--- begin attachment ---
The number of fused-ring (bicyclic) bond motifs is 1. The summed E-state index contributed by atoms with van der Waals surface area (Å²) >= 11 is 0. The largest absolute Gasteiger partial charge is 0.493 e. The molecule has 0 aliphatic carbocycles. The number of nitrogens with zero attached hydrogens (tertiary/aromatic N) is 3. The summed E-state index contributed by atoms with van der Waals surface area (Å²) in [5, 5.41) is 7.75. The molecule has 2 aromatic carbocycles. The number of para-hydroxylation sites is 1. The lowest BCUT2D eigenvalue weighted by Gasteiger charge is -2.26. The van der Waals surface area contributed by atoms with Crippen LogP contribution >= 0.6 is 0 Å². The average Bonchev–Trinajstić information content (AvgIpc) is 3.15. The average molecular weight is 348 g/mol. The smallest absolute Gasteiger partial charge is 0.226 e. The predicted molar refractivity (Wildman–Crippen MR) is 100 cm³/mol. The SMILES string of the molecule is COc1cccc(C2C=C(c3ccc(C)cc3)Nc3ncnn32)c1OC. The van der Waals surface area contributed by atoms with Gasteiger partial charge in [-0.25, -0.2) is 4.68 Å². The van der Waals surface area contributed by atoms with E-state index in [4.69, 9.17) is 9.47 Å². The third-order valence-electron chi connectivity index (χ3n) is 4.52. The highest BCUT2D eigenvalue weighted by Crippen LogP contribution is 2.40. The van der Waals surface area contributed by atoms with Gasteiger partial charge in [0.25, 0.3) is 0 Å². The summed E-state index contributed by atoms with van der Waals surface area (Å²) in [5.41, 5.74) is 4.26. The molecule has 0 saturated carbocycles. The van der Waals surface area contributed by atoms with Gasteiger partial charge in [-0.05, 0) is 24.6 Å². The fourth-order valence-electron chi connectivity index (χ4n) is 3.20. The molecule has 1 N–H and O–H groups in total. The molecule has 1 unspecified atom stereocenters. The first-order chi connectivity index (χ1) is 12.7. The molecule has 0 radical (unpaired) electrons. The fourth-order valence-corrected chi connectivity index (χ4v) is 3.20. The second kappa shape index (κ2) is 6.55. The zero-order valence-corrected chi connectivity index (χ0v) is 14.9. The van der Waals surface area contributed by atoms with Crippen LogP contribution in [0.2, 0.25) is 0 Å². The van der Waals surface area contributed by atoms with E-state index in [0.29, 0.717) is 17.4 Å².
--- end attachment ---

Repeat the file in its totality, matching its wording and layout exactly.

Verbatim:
The number of fused-ring (bicyclic) bond motifs is 1. The summed E-state index contributed by atoms with van der Waals surface area (Å²) >= 11 is 0. The largest absolute Gasteiger partial charge is 0.493 e. The molecule has 0 aliphatic carbocycles. The number of nitrogens with zero attached hydrogens (tertiary/aromatic N) is 3. The summed E-state index contributed by atoms with van der Waals surface area (Å²) in [5, 5.41) is 7.75. The molecule has 2 aromatic carbocycles. The number of para-hydroxylation sites is 1. The lowest BCUT2D eigenvalue weighted by Gasteiger charge is -2.26. The van der Waals surface area contributed by atoms with Crippen LogP contribution >= 0.6 is 0 Å². The average Bonchev–Trinajstić information content (AvgIpc) is 3.15. The average molecular weight is 348 g/mol. The smallest absolute Gasteiger partial charge is 0.226 e. The predicted molar refractivity (Wildman–Crippen MR) is 100 cm³/mol. The SMILES string of the molecule is COc1cccc(C2C=C(c3ccc(C)cc3)Nc3ncnn32)c1OC. The van der Waals surface area contributed by atoms with Gasteiger partial charge in [-0.25, -0.2) is 4.68 Å². The van der Waals surface area contributed by atoms with E-state index in [4.69, 9.17) is 9.47 Å². The third-order valence-electron chi connectivity index (χ3n) is 4.52. The highest BCUT2D eigenvalue weighted by Crippen LogP contribution is 2.40. The van der Waals surface area contributed by atoms with Gasteiger partial charge in [0.25, 0.3) is 0 Å². The summed E-state index contributed by atoms with van der Waals surface area (Å²) in [5.41, 5.74) is 4.26. The molecule has 0 saturated carbocycles. The van der Waals surface area contributed by atoms with Gasteiger partial charge in [-0.05, 0) is 24.6 Å². The fourth-order valence-electron chi connectivity index (χ4n) is 3.20. The molecule has 1 N–H and O–H groups in total. The molecule has 1 unspecified atom stereocenters. The first-order chi connectivity index (χ1) is 12.7. The molecule has 0 radical (unpaired) electrons. The fourth-order valence-corrected chi connectivity index (χ4v) is 3.20. The second kappa shape index (κ2) is 6.55. The zero-order valence-corrected chi connectivity index (χ0v) is 14.9. The van der Waals surface area contributed by atoms with Crippen LogP contribution in [0.2, 0.25) is 0 Å². The van der Waals surface area contributed by atoms with E-state index in [0.29, 0.717) is 17.4 Å².